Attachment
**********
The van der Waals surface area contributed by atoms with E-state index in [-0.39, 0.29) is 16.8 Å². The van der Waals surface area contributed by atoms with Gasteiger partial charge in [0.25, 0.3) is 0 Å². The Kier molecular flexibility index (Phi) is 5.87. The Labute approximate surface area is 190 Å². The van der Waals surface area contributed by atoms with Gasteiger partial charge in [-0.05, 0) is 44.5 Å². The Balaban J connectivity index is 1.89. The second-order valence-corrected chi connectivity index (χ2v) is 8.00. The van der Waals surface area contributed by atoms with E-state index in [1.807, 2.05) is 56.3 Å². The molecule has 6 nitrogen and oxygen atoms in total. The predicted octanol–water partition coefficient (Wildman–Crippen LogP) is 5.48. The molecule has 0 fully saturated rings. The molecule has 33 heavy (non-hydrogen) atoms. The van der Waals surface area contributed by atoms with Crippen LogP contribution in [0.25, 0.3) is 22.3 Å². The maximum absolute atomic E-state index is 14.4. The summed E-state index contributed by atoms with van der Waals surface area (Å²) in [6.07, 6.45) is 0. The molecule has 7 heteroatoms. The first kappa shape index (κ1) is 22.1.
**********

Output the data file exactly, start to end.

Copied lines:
The van der Waals surface area contributed by atoms with E-state index in [-0.39, 0.29) is 16.8 Å². The van der Waals surface area contributed by atoms with Gasteiger partial charge in [0.25, 0.3) is 0 Å². The Kier molecular flexibility index (Phi) is 5.87. The Labute approximate surface area is 190 Å². The van der Waals surface area contributed by atoms with Gasteiger partial charge in [-0.05, 0) is 44.5 Å². The Balaban J connectivity index is 1.89. The second-order valence-corrected chi connectivity index (χ2v) is 8.00. The van der Waals surface area contributed by atoms with E-state index in [1.807, 2.05) is 56.3 Å². The molecule has 6 nitrogen and oxygen atoms in total. The predicted octanol–water partition coefficient (Wildman–Crippen LogP) is 5.48. The molecule has 0 fully saturated rings. The molecule has 33 heavy (non-hydrogen) atoms. The van der Waals surface area contributed by atoms with Crippen LogP contribution in [0.25, 0.3) is 22.3 Å². The maximum absolute atomic E-state index is 14.4. The summed E-state index contributed by atoms with van der Waals surface area (Å²) in [6.07, 6.45) is 0. The molecule has 7 heteroatoms. The first kappa shape index (κ1) is 22.1.